Investors Taking On Junk Bonds Could Be In For A Nasty Surprise
Sarah Bush from Morningstar warns that there has been an investing shift toward non-traditional bonds and bank loan categories. While high-yield categories are becoming more popular, she says this approach will expose investors to more risks.
"The fastest-growing categories are also those with the most credit risk and the highest correlations to equities. Investors relying on the likes of non-traditional-bond and high-yield funds to provide ballast in turbulent equity markets could be in for a nasty surprise; junk-bond funds lost more than 25% on average in 2008 as did bank-loan offerings, and, while most non-traditional-bond funds haven't been around that long, most suffered losses in 2011’s third-quarter equity sell-off," Bush writes
"What’s the take-away for investors? Those entranced by the yield offered in some of the racier bond categories should expect--and plan for--these funds to add equity sensitivity to their portfolios. And, as always, it’s important to know what you own."
In his latest quarterly letter to GMO clients, Jeremy Grantham writes that M&A activity will reach record levels, leading to the next market bubble. Grantham said the explosion in M&A is indicated by cheap debt, high profit margins, and young-looking recovery. "[M]y recent forecast of a fully-fledged bubble, our definition of which requires at least 2250 on the S&P, remains in effect," he writes.
"If I were a potential deal maker I would be licking my lips at an economy that seems to have enough slack to keep going for a few years," Grantham said. "I think it is likely (better than 50/50) that all previous deal records will be broken in the next year or two," he writes. "This of course will help push the market up to true bubble levels, where it will once again become very dangerous indeed."
UBS Wealth Management Is Raising Their Annual Client Fees (InvestmentNews)
UBS is trying to raise fees for some clients of financial advisors, to make up for lost revenue on annual 12b-1 fees. The increase will not be mandatory, but one UBS advisor tells Mason Braswell at InvestmentNews that, "Even though they're trying not to say it that way, it's because of the 12b-1 fees that they're doing it. They're not telling us to raise fees, but it kind of feels like they want us to."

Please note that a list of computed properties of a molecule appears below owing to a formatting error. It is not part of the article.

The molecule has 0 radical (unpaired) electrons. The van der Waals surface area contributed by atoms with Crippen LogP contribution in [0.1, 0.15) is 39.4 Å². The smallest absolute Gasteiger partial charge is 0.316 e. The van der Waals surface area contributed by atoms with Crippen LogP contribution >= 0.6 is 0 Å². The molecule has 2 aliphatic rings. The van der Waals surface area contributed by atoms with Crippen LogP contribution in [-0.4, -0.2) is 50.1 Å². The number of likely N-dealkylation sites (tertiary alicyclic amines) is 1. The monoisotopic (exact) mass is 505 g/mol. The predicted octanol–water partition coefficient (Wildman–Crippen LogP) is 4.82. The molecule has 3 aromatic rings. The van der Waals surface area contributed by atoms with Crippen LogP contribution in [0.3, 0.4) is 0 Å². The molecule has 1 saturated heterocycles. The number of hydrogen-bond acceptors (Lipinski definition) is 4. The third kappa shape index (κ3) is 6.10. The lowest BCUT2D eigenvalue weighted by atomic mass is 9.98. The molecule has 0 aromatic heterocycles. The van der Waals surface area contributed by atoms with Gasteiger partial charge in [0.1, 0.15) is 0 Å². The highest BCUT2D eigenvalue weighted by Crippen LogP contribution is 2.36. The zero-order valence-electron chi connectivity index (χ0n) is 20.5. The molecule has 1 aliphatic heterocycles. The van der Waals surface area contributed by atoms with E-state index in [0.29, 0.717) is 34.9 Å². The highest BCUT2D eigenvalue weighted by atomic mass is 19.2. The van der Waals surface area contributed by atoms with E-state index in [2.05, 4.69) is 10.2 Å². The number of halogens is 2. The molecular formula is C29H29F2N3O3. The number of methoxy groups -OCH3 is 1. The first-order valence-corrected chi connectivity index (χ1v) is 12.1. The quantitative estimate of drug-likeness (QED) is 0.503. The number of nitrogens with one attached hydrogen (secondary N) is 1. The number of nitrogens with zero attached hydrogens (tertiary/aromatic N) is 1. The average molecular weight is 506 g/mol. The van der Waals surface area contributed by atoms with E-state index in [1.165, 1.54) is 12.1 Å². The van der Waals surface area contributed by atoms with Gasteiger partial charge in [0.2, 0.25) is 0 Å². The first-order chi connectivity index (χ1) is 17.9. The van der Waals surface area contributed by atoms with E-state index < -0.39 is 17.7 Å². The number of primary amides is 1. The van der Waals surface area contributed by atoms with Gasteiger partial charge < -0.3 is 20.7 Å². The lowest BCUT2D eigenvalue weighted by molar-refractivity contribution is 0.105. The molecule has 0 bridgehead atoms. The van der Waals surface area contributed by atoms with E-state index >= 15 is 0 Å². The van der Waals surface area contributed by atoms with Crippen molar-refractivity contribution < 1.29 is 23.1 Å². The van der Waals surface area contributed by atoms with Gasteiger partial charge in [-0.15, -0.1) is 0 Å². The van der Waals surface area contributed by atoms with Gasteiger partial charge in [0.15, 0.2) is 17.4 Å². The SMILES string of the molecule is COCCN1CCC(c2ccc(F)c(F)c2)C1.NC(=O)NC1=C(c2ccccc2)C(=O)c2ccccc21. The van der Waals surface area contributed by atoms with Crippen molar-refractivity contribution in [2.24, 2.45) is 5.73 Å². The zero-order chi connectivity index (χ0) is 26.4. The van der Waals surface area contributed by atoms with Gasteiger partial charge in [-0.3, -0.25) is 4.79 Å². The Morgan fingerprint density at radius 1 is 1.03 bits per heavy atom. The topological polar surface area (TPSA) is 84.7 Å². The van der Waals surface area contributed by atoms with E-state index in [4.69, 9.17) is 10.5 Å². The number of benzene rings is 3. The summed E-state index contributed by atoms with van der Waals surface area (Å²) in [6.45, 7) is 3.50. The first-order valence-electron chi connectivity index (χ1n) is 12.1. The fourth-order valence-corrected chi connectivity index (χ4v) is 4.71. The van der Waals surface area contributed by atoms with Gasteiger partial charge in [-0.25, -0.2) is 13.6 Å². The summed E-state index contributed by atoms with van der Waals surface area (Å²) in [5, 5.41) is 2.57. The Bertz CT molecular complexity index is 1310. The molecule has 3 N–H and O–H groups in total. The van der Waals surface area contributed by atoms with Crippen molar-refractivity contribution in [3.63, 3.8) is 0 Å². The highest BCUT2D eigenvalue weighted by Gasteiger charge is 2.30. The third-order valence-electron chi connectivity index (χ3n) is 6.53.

"The move comes as the firm faces a potential loss in revenue from moving clients out of Class A and Class C mutual fund shares into institutional and advisory share classes. The firm is making the conversion this summer in order to compete with its wirehouse rivals and other firms who already offer the products, which are cheaper for clients because they do not charge annual 12b-1 fees," Braswell writes.
"The fee increases are not mandatory, and advisers have the opportunity to decline or lower fees starting August 2. Clients would be notified of any changes, which would go into effect later in the year," according to Braswell. "While advisers do not have to raise fees, the discount sharing floor, the lowest amount an adviser can charge without being penalized, is increasing by the same amount as the lost 12b-1 fee in accounts under $1 million."
Financial Advisors Can't Beat The Market By Picking Stocks (Wall Street Journal)
In a WSJ article, Mitch Tuchman from Rebalance IRA writes that active stock picking does not give investors an advantage in the market. He says, while active managers may have exceptional quarters, these returns are unsustainable in the long-run.
"The trouble with every argument that you read about active versus passive management is that they're one dimensional. You cannot add potential returns as an active manager without taking on active risk," Tuchman says. "When you try to time the market, like some people are suggesting advisers do right now, you get in and out of it at the wrong time. Regardless of what people think about the economy or insight they claim to have about the market, switching tactically between active and passive management does little besides add cost and risk to your client portfolios."
Laddered Portfolios Won't Help Protect You Against Rising Rates (AllianceBernstein)
While some investors are using laddered portfolios to prepare for rising rates, Terrance Hults argued that this isn't a good idea for several reasons. On the AllianceBernstein blog, Hults explained that actively managed portfolios would be a better solution to changing markets.
"Laddered portfolios are built with bonds spaced evenly across maturities so that bonds mature and their proceeds are reinvested at regular intervals. These portfolios are assumed to be simple, provide return certainty and capture higher yields as interest rates rise," Hults said.
"They’re definitely simple, and they do provide a relatively certain return. But in today’s low-yield environment, that return is likely to be locked in at below-inflation yields for the next few years. A portfolio laddered from one to 10 years yields only about 1.5% before accounting for the costs of trading and other annual fees. At that low yield, there’s little chance to beat even a modest rate of inflation."